The Camelot Challenge

Dec 31, 2013

Back in 2002, when Livia Genise became Artistic Director of Actor’s Theatre in Talent, she expressed her interest in producing the musical Annie, and her desire to make musicals a vital element of the theatre’s repertory. She heard plenty of discouraging words. Their gist: the Rogue Valley lacked the performers necessary to support such an enterprise. Eleven seasons have passed since Annie played to resounding applause, and they have proved the naysayers wrong.

Actor’s Theatre has been renamed Camelot, an indication, perhaps, of Genise’s commitment to theatre as a force for positive social change. The remodeled feed store that entertained 8,000 patrons when she began has been left behind for the new James Collier Morrison Theatre Building, which features more seating, sophisticated technical capabilities, and dressing room space (what a concept!). Last year over 21,000 folks attended performances under its expanded roof. Throughout this change and growth, each season has devoted anywhere from one third to one half its offerings to works of musical theatre. Repeatedly Genise has demonstrated her genius for transforming large casts of all ages and levels of experience, from Equity veterans to novices, into denizens of its magical realms.

Camelot holds general auditions once a year, which continue to reveal the deep, often hidden bench of musical talent available locally. The process might discover a student venturing out from a theatre program at school; but it might just as well turn up a businesswoman, a dentist, or a paramedic. Or it might identify a performer with an impressive resume who just relocated to the Valley. Whether casting draws on ten-year-old kids or stage-seasoned adults into their seventies, selection means a rigorous commitment to twelve weeks of rehearsals and performances, with no time off. Believing strongly in the symbolism of paying actors, the theatre does give each performer an honorarium—still no one could be accused of taking on the Camelot challenge for the money.

In the past decade a strong core of performers and designers who thrive on this challenge has formed the bonds of a resident company. Says Genise, “These are the people I would trust to climb a mountain with.” Don Zastoupil, whose stunning set designs have enhanced Camelot productions since 2006, expressed the appeal of “the team aspect” of his work. “Everybody’s focused on the same thing. Everybody likes what they’re doing — that’s why they’re here.”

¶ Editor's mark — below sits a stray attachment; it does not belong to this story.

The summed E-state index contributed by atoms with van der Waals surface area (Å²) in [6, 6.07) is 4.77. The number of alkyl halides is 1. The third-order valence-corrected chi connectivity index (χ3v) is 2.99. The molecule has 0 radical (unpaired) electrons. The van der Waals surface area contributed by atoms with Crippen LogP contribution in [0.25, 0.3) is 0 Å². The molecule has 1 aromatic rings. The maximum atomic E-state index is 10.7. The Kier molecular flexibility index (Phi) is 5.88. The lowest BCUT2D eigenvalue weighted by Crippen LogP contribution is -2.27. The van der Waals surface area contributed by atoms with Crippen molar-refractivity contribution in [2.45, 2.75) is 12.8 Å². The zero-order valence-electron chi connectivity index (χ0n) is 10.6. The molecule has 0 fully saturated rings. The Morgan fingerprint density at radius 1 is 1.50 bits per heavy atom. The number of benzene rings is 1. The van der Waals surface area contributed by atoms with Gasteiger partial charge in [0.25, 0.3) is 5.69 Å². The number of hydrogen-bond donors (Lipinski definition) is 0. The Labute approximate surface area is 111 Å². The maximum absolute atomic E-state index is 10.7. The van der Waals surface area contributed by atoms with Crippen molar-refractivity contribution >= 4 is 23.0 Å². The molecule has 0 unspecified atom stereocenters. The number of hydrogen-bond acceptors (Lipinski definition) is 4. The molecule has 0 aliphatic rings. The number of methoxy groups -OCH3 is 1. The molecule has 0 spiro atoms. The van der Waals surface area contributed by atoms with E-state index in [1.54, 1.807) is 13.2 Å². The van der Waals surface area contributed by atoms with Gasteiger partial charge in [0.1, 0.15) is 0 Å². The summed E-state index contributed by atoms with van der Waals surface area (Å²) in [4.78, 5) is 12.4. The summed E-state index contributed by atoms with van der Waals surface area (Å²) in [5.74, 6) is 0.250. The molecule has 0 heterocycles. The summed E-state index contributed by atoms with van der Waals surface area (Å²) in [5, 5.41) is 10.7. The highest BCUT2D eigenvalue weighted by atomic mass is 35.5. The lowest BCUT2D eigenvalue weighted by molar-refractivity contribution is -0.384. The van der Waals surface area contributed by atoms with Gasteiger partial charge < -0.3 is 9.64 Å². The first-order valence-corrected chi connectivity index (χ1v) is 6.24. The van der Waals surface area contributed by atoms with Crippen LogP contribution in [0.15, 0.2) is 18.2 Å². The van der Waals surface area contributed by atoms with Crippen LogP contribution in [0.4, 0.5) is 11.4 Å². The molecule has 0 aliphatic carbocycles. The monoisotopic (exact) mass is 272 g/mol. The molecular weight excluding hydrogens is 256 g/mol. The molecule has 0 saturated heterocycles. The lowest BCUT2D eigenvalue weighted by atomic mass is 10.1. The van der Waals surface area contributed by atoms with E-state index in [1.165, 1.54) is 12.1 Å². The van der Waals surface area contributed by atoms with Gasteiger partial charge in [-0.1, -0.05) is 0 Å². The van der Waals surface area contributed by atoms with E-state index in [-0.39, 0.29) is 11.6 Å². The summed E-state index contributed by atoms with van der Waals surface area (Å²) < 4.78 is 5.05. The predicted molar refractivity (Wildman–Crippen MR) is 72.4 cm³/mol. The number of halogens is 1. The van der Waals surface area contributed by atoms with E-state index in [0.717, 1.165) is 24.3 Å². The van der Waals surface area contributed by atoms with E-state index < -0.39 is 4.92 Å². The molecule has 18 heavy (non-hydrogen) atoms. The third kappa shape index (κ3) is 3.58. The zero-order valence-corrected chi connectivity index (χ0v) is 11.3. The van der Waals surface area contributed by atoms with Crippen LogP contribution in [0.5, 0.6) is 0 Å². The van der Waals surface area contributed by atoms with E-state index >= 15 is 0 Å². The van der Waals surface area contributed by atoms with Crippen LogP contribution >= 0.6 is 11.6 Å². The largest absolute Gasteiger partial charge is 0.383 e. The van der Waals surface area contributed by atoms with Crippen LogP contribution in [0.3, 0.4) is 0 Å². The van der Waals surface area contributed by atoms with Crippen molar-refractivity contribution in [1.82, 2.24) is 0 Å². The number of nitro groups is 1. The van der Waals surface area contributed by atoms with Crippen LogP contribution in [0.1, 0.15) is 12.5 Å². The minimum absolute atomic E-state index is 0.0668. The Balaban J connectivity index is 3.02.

When you talk with Genise about her journey with Camelot, you note a recurring phrase—“she was ready to handle the choreography,” or “he was ready take on that role.” It signals an approach to making theatre that begins with the Camelot Conservatory, for kids 9–17 years old—a six-week summer camp whose mission is to train the next generation of theatre artists. Similarly Camelot mentors the development of all its artists, matching new tasks to learning curves, and encouraging the players to continue to stretch and polish their crafts.

The recent production of Evita exemplified Camelot at its best. It began with Genise sensing, “We were ready”—to handle the musical challenges of this popular opera. She herself had never had the opportunity to play Evita, though always wanted to and had definite ideas about the vision that should embrace the production. Rather than play up the sensationalism of Peron’s attraction to young girls and Evita’s manipulative ambition, she wanted to bring out the depth of their emotional relationship. It wasn’t simply two opportunists, but two hardened hearts who stumbled into a great love. The gadfly role of Che, too, became softer, more humanized, under Genise’s direction.

The staging required by opera happens often at the expense of direction. And performers can be leery of any upswelling of genuine emotion that might interfere with their voices. In this production, the lead singers became conduits for both the melodies and a full range of feeling. Add the live music of a five-piece orchestra in the wings (another hallmark of the Camelot musical), riveting choreography by Genevieve Andreaessen, and the succession of haunting historical images from designer Brian O’Connor, projected on the upstage wall. The result was the richly moving theatre experience that made it necessary for Genise to extend the run.

Now here’s a peek at some peaks on the Camelot horizon:

Livia Genise herself will be performing Loretta Lynn, January 9–19, in the next of Camelot’s popular “Spotlight” series—a little biography and a lot of music. Joining her for the Loretta-Conway Twitty duets, Bob Jackson Miner will also narrate and play the harmonica—though probably not simultaneously.

2014 is David Gabriel’s lucky year, and ours too. He will score a trifecta as Max in The Producers, Jean Valjean in Les Miserables, and Tevye in Fiddler on the Roof.

Genise is putting out an outrageous humor alert for The Producers. She promises that all shocked and indignant responses will be diffused by astonishment at the dancing.

Pat O’Scannell will star in “Spotlight on Edith Piaf,” singing all in French! Presila Quinby will narrate.

Three new directors will be flexing their chops next season!

Summer will bring another pop-opera to Camelot: the international smash-hit Les Miserables with its cast of thirty, made to look like thousands.

And in the distant future: Erik Connolly, who charmingly promoted his version of Evita’s story as Che, will play the part of Jesus in Jesus Christ, Superstar. By the way, it’s the box office success of Evita that made the high-ticket Superstar possible.

To stay abreast of all the things Camelot makes happen, you can visit the website at

Molly Tinsley taught literature and creative writing at the U. S. Naval Academy for twenty years. Her latest book is the memoir Entering the Blue Stone (